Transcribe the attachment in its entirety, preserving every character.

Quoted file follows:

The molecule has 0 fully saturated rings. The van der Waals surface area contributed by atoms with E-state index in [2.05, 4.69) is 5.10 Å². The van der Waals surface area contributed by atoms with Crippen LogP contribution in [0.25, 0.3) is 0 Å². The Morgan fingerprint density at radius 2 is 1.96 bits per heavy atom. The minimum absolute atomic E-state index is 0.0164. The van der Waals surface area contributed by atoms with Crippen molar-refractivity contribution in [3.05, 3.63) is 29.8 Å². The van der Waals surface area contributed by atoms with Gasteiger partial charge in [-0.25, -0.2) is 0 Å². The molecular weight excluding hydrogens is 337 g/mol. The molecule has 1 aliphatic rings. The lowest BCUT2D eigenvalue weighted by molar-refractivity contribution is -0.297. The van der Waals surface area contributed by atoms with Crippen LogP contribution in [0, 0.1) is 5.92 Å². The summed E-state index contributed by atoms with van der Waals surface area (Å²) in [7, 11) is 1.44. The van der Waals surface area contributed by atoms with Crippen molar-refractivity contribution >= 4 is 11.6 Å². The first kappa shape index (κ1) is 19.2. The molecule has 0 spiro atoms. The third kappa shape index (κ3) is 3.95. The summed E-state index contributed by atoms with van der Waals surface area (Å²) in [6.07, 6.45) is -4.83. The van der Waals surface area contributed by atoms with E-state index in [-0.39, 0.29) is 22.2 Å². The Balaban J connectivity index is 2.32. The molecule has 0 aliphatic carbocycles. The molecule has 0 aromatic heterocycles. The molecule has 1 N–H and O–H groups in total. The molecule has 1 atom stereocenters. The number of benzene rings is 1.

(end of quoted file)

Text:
The molecule has 0 fully saturated rings. The van der Waals surface area contributed by atoms with E-state index in [2.05, 4.69) is 5.10 Å². The van der Waals surface area contributed by atoms with Crippen LogP contribution in [0.25, 0.3) is 0 Å². The Morgan fingerprint density at radius 2 is 1.96 bits per heavy atom. The minimum absolute atomic E-state index is 0.0164. The van der Waals surface area contributed by atoms with Crippen molar-refractivity contribution in [3.05, 3.63) is 29.8 Å². The van der Waals surface area contributed by atoms with Gasteiger partial charge in [-0.25, -0.2) is 0 Å². The molecular weight excluding hydrogens is 337 g/mol. The molecule has 1 aliphatic rings. The lowest BCUT2D eigenvalue weighted by molar-refractivity contribution is -0.297. The van der Waals surface area contributed by atoms with Crippen LogP contribution in [0, 0.1) is 5.92 Å². The summed E-state index contributed by atoms with van der Waals surface area (Å²) in [7, 11) is 1.44. The van der Waals surface area contributed by atoms with Crippen molar-refractivity contribution >= 4 is 11.6 Å². The first kappa shape index (κ1) is 19.2. The molecule has 0 spiro atoms. The third kappa shape index (κ3) is 3.95. The summed E-state index contributed by atoms with van der Waals surface area (Å²) in [6.07, 6.45) is -4.83. The van der Waals surface area contributed by atoms with E-state index in [-0.39, 0.29) is 22.2 Å². The Balaban J connectivity index is 2.32. The molecule has 0 aliphatic carbocycles. The molecule has 0 aromatic heterocycles. The molecule has 1 N–H and O–H groups in total. The molecule has 1 atom stereocenters. The number of benzene rings is 1.